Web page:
- Who said impact analysis had to be limited to fields? What if you need to track the location of a specific email template, whether it's in Apex, flow, process builder, workflows, or assignment rules?
- How about hardcoding user or profile IDs practically everywhere you want? What method will you use to locate them?
Visual studio code
Developers can also use VS Code to run a text search on your organization's metadata.
One drawback of this technique is that VS Code isn't always in touch with what's going on in the organization, and each developer will have their own copy of the information on their local machine. There isn't a single location where everyone can look for references that have the exact same copy of the organization's information.
Also, the default package.xml file does not contain all of the metadata types, so some of them will have to be explicitly added like reports and report folders.
Finally, while it's good to go for engineers, non-technical users and administrators will probably find it too difficult.
Another alternative can be HappySoup-a free impact analysis tool for discovering where custom fields are utilised.
It has high functionality.
But it does have a number of drawbacks:
- It only uses the Dependency API, which Salesforce has said will be phased down later this year.
- It is unable to recognise user or profile IDs that have been hardcoded.
- Standard fields have a restricted amount of support.
- A full-text search throughout your metadata isn't possible.
Salto’s free tier: a proper impact analysis
All of the tools given above have their own set of advantages, but they are all different from one another.
What if you could “eat your cake and have it too” in one free tool?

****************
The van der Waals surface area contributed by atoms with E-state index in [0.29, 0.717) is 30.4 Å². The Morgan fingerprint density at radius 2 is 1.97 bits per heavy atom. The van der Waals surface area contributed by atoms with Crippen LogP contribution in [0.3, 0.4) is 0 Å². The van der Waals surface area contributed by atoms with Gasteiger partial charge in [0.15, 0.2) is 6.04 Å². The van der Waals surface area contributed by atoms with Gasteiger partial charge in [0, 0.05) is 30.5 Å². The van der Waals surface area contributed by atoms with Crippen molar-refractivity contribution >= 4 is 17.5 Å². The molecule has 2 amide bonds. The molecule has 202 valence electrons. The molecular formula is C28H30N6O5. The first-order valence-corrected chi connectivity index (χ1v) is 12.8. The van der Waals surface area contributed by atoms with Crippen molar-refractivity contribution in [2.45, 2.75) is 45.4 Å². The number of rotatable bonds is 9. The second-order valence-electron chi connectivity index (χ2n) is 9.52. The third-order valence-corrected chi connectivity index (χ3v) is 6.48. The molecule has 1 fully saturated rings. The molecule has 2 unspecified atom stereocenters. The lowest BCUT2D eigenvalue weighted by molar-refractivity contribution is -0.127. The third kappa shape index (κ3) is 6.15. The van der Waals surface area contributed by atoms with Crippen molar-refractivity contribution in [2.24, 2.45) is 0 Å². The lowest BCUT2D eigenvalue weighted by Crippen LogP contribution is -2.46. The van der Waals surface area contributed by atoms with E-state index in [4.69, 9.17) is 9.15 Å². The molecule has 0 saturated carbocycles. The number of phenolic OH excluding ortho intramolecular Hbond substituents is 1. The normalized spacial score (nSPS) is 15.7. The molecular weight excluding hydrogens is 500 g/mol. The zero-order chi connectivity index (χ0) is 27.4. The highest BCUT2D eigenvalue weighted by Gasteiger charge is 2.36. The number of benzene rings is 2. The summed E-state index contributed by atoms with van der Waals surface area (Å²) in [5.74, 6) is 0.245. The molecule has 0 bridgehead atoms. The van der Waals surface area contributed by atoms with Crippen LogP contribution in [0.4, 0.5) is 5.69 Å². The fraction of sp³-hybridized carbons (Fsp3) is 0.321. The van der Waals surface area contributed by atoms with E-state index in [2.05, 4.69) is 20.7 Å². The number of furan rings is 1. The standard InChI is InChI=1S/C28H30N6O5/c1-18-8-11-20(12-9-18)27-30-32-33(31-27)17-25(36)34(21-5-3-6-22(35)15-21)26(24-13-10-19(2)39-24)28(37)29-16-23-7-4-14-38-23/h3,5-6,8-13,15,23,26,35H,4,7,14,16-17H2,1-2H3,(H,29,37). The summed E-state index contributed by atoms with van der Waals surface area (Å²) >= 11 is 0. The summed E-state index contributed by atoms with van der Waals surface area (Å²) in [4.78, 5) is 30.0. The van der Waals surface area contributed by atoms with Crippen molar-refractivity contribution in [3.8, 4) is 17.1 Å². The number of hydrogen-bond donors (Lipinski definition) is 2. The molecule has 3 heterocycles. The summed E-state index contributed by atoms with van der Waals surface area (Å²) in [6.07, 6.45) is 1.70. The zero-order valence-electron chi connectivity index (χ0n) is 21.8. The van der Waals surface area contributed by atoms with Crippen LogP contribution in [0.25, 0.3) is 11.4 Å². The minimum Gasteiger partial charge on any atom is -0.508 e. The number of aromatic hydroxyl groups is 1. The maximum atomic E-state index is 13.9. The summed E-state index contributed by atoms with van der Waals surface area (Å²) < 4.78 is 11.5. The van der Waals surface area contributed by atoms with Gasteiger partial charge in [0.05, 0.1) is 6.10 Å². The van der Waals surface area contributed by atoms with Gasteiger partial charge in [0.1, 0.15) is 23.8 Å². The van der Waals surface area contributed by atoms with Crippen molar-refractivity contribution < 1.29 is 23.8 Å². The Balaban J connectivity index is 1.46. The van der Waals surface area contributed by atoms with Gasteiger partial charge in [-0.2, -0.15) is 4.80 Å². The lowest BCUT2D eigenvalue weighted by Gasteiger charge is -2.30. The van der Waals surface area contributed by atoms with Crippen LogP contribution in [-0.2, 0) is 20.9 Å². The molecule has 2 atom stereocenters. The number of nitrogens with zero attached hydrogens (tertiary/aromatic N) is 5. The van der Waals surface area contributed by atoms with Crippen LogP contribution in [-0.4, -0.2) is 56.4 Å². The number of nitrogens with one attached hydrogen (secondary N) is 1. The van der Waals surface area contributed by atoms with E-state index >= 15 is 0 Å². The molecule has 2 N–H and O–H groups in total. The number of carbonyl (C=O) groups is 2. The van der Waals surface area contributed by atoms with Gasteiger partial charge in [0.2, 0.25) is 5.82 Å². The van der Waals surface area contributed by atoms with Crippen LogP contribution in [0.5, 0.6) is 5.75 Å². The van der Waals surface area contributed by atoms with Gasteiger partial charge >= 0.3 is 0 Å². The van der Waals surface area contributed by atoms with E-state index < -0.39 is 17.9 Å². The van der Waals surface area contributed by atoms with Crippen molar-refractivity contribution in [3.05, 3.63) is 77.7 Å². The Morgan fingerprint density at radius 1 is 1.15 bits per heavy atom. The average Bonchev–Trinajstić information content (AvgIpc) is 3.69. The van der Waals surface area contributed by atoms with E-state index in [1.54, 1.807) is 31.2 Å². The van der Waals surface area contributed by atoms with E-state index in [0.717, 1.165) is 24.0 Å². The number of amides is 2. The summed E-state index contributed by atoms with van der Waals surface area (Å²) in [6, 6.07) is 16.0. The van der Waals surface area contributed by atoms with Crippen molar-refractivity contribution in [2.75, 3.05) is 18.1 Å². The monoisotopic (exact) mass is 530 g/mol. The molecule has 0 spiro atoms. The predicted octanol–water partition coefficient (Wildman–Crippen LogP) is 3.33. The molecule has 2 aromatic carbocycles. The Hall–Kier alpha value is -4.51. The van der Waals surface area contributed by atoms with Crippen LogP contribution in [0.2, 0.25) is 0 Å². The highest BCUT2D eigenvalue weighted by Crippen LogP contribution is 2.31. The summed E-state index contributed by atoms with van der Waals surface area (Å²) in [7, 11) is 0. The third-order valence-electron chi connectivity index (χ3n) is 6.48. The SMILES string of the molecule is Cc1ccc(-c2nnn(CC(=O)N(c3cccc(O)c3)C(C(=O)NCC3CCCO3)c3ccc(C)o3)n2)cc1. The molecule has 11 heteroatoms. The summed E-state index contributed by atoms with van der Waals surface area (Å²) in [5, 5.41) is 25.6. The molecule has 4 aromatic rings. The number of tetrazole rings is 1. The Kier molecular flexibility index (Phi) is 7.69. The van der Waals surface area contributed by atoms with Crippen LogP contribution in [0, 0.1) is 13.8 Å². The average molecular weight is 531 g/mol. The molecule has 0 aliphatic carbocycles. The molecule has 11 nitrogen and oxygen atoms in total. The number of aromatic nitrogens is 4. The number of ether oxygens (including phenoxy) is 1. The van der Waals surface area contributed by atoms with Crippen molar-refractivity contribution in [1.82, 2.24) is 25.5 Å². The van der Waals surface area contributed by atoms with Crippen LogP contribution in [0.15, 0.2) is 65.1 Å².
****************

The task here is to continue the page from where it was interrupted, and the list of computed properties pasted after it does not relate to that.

This is where the Salto Free Tier can be utilised.
Salto's Free Tier is an AppExchange-certified programme that combines the full-text search capabilities of VS Code, the business security of the native "Where is this used?" button, the user-friendly design of HappySoup, and some more functionalities.
Salesforce Admins and Developers can use the Salto Free Tier to get the following features:
- Impact analysis for all forms of metadata (standard and custom fields, apex code, etc.).
- Search your whole Salesforce organisation for full-text results (so you can find those hardcoded IDs, email addresses, etc.).
- The ability to compare metadata from different organisations inside the same organisation (for example, compare two profiles and find the differences).
- Keep an eye on notifications so you can be the first to know if your code is changed (or any other metadata you want to know about).
With all of these tools at your disposal, you are ready to conduct a thorough impact analysis before making any changes to your organisation. This process is quick and saves you time on the tasks you might have to carry out if impact analysis is not carried out.
Give it a shot — it's completely free!